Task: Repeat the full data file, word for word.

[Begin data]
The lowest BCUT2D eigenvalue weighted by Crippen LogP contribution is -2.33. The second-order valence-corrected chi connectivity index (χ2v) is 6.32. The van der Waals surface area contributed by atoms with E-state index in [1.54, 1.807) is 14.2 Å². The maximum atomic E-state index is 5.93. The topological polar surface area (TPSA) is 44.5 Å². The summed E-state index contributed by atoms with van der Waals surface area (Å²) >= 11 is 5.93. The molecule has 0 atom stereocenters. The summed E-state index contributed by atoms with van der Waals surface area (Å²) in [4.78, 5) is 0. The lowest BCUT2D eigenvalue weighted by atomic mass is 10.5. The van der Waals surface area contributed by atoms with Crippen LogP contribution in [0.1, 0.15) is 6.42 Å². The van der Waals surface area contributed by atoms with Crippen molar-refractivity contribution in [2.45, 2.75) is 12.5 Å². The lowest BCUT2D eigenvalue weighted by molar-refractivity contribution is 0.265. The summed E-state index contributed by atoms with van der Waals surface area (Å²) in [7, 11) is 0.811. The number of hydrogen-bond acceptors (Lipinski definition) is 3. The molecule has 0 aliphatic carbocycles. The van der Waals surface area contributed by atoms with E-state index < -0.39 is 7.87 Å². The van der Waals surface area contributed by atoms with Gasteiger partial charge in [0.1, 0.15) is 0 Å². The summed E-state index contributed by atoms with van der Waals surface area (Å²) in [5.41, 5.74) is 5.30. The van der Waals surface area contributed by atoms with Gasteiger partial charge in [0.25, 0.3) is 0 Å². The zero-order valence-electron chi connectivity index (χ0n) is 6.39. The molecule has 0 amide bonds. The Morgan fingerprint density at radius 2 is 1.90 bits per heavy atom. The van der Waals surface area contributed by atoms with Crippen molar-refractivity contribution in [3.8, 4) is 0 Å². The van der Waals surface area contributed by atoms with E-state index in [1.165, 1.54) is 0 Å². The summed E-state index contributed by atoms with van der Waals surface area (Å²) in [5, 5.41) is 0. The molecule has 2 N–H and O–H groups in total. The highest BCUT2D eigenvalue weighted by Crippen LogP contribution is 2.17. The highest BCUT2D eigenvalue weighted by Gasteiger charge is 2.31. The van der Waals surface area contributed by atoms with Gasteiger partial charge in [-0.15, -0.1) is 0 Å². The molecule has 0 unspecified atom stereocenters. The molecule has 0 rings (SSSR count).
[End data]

The lowest BCUT2D eigenvalue weighted by Crippen LogP contribution is -2.33. The second-order valence-corrected chi connectivity index (χ2v) is 6.32. The van der Waals surface area contributed by atoms with E-state index in [1.54, 1.807) is 14.2 Å². The maximum atomic E-state index is 5.93. The topological polar surface area (TPSA) is 44.5 Å². The summed E-state index contributed by atoms with van der Waals surface area (Å²) >= 11 is 5.93. The molecule has 0 atom stereocenters. The summed E-state index contributed by atoms with van der Waals surface area (Å²) in [4.78, 5) is 0. The lowest BCUT2D eigenvalue weighted by atomic mass is 10.5. The van der Waals surface area contributed by atoms with Crippen LogP contribution in [0.1, 0.15) is 6.42 Å². The van der Waals surface area contributed by atoms with Crippen molar-refractivity contribution in [2.45, 2.75) is 12.5 Å². The lowest BCUT2D eigenvalue weighted by molar-refractivity contribution is 0.265. The summed E-state index contributed by atoms with van der Waals surface area (Å²) in [7, 11) is 0.811. The number of hydrogen-bond acceptors (Lipinski definition) is 3. The molecule has 0 aliphatic carbocycles. The van der Waals surface area contributed by atoms with E-state index < -0.39 is 7.87 Å². The van der Waals surface area contributed by atoms with Gasteiger partial charge in [0.1, 0.15) is 0 Å². The summed E-state index contributed by atoms with van der Waals surface area (Å²) in [5.41, 5.74) is 5.30. The van der Waals surface area contributed by atoms with Gasteiger partial charge in [0.25, 0.3) is 0 Å². The zero-order valence-electron chi connectivity index (χ0n) is 6.39. The molecule has 0 amide bonds. The Morgan fingerprint density at radius 2 is 1.90 bits per heavy atom. The van der Waals surface area contributed by atoms with Crippen molar-refractivity contribution in [3.8, 4) is 0 Å². The van der Waals surface area contributed by atoms with E-state index in [1.165, 1.54) is 0 Å². The summed E-state index contributed by atoms with van der Waals surface area (Å²) in [5, 5.41) is 0. The molecule has 2 N–H and O–H groups in total. The highest BCUT2D eigenvalue weighted by Crippen LogP contribution is 2.17. The highest BCUT2D eigenvalue weighted by Gasteiger charge is 2.31. The van der Waals surface area contributed by atoms with Gasteiger partial charge in [-0.15, -0.1) is 0 Å². The molecule has 0 unspecified atom stereocenters. The molecule has 0 rings (SSSR count).